Korean Burritos

Last friday, at the shoot with MyWifeBound, my friend K introduced me to his new photographer friend as "Graydancer, the Shibari Master." I almost jumped down his throat.

"Please, please, please never call me a Shibari Master," I said, quite seriously. "I’m a rigger. I’m an artist. But I don’t do shibari–I just do rope."

Seriously. I did, to my shame, call myself a nawashi for my very first rope performance. I will even teach Japanese-inspired (or "based") bondage techniques. But I don’t know shibari, nor would I ever claim to have achieved "kinbaku". And why? Well, because of this particular statement by Osada Steve:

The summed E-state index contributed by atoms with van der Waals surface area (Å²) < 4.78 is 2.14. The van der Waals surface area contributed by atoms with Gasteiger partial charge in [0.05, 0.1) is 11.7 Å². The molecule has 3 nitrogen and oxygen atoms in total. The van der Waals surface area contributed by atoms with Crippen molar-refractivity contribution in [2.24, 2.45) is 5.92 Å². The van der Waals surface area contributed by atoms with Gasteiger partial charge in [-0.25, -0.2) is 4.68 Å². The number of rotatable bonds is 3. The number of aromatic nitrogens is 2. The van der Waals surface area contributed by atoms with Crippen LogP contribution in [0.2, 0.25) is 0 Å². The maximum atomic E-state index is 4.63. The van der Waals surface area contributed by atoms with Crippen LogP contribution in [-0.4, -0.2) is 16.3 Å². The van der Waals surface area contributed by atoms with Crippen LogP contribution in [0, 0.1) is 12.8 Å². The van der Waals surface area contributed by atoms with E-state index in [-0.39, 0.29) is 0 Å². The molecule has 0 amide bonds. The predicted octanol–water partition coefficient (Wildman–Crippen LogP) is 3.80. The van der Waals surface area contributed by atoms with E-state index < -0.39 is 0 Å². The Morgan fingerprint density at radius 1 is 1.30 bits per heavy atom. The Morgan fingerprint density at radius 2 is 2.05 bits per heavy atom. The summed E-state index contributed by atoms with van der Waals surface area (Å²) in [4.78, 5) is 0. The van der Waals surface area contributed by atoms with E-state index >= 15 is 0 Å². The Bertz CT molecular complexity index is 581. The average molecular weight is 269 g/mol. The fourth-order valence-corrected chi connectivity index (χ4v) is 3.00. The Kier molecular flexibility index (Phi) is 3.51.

What I don’t appreciate are people who classify their ties as Shibari, when in fact their ties are reverse-engineered Japanese-inspired bondages. In my book, someone who has never been to Japan, someone who has never directly studied under any genuine Japanese Shibari practitioner (read: someone with a traceable lineage to one of the Shibari dynasties in Japan), someone who takes his knowledge from a picture on the Internet, or from watching a Japanese SM porn video, or from having attended a workshop that was mislabeled as a Shibari lecture, would be better off not making a fool of himself. Such a person should better describe his bondage in English words, perhaps as Japanese-inspired bondage, with emphasis on inspired…When you read discussions about whether a Korean could make a decent burrito with rice instead of wheat, and whether you could then still call it a Mexican burrito and if you could, then THEREFORE you too (and your cousin’s neighbor) have the right to call your bondage Shibari, you know what direction Shibari is taking in the West.

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